-May does not pass her withdrawal agreement by October 31st. This would mean the United Kingdom leaves with no trade deals in place, and very little room to negotiate ideal terms in the future. A “no-deal” situation has the potential to create lingering consequences, particularly at the border between Northern Ireland – which is part of the United Kingdom – and the Republic of Ireland, with the European Union.

While those in favor of Brexit are eager for a more economically independent United Kingdom, others hope that the withdrawal agreement will come with lenient tariffs, not just at the Irish border, but for trade across the United Kingdom and European Union. Unfortunately, only time (and an approved withdrawal agreement) will tell how the trade relationship between the United Kingdom and Europe continues.

What Brexit means for businesses in the United Kingdom

Politics aside, the United Kingdom has already seen changes to their market and businesses since the original Brexit vote in late 2016. The pound sterling (GBP), which dropped drastically after the majority of United Kingdom citizens voted to leave the European Union, remains weakened in comparison to the United States Dollar (USD). The approach of each Brexit deadline has triggered a slight drop in the market, followed by a recovery a few days after the granted extensions.

The GBP and Euro (EUR) have become tied to shifts in the political sphere, rather than the market. Companies are making financial decisions in anticipation of a plummeting currency values caused by Brexit.  Many banks have already moved their home offices  from London to various European cities. Healthcare facilities are stockpiling life-saving medicines in the event of a shortage. United Kingdom-based businesses are reducing their investments and employment opportunities. 

How will Brexit affect U.S. business with the United Kingdom?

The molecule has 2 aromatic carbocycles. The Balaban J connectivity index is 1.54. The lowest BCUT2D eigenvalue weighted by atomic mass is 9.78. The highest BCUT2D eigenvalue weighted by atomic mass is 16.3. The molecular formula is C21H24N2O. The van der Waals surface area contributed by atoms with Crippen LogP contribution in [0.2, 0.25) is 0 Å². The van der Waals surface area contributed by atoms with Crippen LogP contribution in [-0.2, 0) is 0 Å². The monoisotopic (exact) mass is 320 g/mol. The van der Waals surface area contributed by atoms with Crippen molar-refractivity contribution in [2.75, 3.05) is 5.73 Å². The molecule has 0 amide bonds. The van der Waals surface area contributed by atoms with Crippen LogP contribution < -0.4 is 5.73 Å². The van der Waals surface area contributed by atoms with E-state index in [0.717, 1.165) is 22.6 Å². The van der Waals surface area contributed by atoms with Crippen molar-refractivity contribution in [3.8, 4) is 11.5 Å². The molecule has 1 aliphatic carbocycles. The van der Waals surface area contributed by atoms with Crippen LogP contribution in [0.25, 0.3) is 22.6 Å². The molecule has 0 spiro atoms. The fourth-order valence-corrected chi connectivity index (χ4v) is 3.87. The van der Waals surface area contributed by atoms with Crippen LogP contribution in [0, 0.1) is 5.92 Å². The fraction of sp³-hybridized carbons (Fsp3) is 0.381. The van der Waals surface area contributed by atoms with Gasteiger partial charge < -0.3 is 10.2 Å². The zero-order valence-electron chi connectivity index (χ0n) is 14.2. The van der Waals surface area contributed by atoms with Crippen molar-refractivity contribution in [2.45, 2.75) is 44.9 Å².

With a diminished value for pound sterling, currency exchanges between USD, GBP, and EUR won’t be very attractive for a while, especially when considering the added per-payment fees charged by banks to transmit funds across international borders. Global businesses depend on stable markets to keep exchange rates as uniform as possible; someone will always be paying the difference, whether it’s the buyer purchasing more currency, or the supplier receiving a reduced amount.

Companies whose accounts payable teams have adopted payment automation into their processes can use their rebates to mitigate irregular exchange rates. Payment solutions that lower the cost of electronic payments through exchange rate transparency ultimately improve the buyer’s relationships with their suppliers.

Only one thing left to do

The United Kingdom and European Union are in a transitory stage – and that is an enormous understatement. The Brexit experience is genuinely frustrating because it has no precedent, so no one’s sure what will ultimately happen. Economic growth may stagnate for a while, but as with any market, where there are ebbs, there will be flows. The only thing left to do is what the United Kingdom already does best: “Keep calm and carry on.”

Alyssa Callahan is a Technical Marketing Writer at Nvoicepay.  She has four years of experience in the B2B payment industry, specializing in cross-border B2B payment processes.

GTKonnect Sets the Bar Higher with Global Trade Management Platform

“Sometime last week, I was chatting with a long-term customer about our recent rebranding. She asked me why we had the tagline, “Our goal is to drive your Global Trade success?” And this was my explanation, “We have all been observing the constant changes that have been happening with global trade in recent times. Brexit, US-China tariffs on each other, the US pulling out of the Trans-Pacific Partnership (TPP) trade deal, NAFTA renegotiations and more. More and more businesses now have a global footprint and such economic and political decisions have a major impact on global trade. Compliance rules and trade regulations are changing rapidly, and businesses cannot afford to adapt a reactive stance to Global Trade Management (GTM) any longer. They need to be armed with information and keep pace with the changing trade environment to stay ahead of the pack. Protection and polarization are becoming more relevant in the existing political and economic conditions and trade partnerships are being altered more often.”